The Cabinet on Friday approved a 52.89 trillion yen fiscal investment and loan program, known as “zaito,” for fiscal 1999, 5.9 percent more than that for the current year.
The increased zaito reflects the government’s resolve to utilize the program to remedy the nation’s economic problems quickly, Finance Ministry officials said.
The zaito program has two faces — general outlays and investment funds for financial markets. The general outlays go to government-affiliated corporations and local governments, which will use the money to offer loans and make investments, while the investment funds portion uses postal deposits and public insurance funds.
The finalized zaito program calls for general outlays to increase 7.3 percent from the current fiscal term to 39.34 trillion yen and for 13.55 trillion yen to be managed in financial markets, up 1.9 percent from fiscal 1998.
Although 39.23 trillion yen had been allocated for the general outlays in a draft version approved Monday, some 110 billion yen has been further allocated for public firms’ projects after consultations between the ministry and the firms, the officials said.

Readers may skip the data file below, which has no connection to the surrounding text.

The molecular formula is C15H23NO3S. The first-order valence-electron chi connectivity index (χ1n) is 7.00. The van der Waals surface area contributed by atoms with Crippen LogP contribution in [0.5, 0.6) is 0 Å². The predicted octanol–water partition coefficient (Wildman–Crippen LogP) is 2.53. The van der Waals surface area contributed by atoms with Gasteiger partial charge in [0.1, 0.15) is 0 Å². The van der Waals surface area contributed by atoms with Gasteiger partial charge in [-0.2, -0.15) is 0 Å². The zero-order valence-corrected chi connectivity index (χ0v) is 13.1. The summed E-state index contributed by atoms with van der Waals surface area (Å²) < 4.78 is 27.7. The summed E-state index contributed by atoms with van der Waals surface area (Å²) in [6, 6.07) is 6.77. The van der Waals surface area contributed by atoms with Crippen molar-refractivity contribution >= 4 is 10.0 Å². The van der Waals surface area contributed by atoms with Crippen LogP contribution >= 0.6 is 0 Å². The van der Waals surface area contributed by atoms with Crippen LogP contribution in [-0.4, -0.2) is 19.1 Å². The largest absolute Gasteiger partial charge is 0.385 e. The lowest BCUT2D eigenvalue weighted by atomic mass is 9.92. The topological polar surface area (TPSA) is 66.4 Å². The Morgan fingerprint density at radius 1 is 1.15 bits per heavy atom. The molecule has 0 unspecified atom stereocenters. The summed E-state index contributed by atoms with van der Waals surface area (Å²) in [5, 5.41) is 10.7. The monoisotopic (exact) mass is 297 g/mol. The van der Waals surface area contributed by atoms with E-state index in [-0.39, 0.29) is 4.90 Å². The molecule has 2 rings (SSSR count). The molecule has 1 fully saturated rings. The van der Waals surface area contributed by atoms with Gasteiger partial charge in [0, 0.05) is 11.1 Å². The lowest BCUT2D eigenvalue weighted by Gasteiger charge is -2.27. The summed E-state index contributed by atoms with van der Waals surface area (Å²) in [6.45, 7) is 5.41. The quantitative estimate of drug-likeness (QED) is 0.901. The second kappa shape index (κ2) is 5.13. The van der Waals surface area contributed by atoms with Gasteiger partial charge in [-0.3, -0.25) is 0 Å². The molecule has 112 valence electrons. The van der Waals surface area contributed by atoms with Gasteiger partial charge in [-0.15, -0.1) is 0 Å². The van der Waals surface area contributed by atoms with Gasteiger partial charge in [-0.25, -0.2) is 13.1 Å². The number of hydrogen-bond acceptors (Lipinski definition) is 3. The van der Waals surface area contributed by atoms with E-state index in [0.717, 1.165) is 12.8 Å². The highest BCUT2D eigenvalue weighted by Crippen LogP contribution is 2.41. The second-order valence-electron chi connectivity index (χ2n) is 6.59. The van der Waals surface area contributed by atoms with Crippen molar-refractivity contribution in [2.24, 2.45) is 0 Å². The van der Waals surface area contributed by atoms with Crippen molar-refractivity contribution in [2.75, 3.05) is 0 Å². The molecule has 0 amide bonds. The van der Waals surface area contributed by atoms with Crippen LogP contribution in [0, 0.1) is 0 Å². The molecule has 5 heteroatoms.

The overall zaito budget, often called the second budget, is compiled separately from the government’s primary budget, the general account budget, which draws mainly on tax revenues.
Zaito funds to be managed in financial markets come from nontax income, including postal savings and public insurance funds, and must eventually be returned.
The general zaito outlays for fiscal 1999 call for more loans for small and midsize companies that are having difficulty raising funds due to the reluctance of commercial banks to extend loans to risky borrowers.
Specifically, Japan Finance Corp. for Small Business, a public corporation, will increase its lending reserves to 2.21 trillion yen, up 10 percent from the current year. If funds allocated for other public corporations, such as Japan Development Bank, are added, more than 9.3 trillion yen would be disbursed to enhance corporate financing.
In a time of both misinformation and too much information, quality journalism is more crucial than ever.
By subscribing, you can help us get the story right.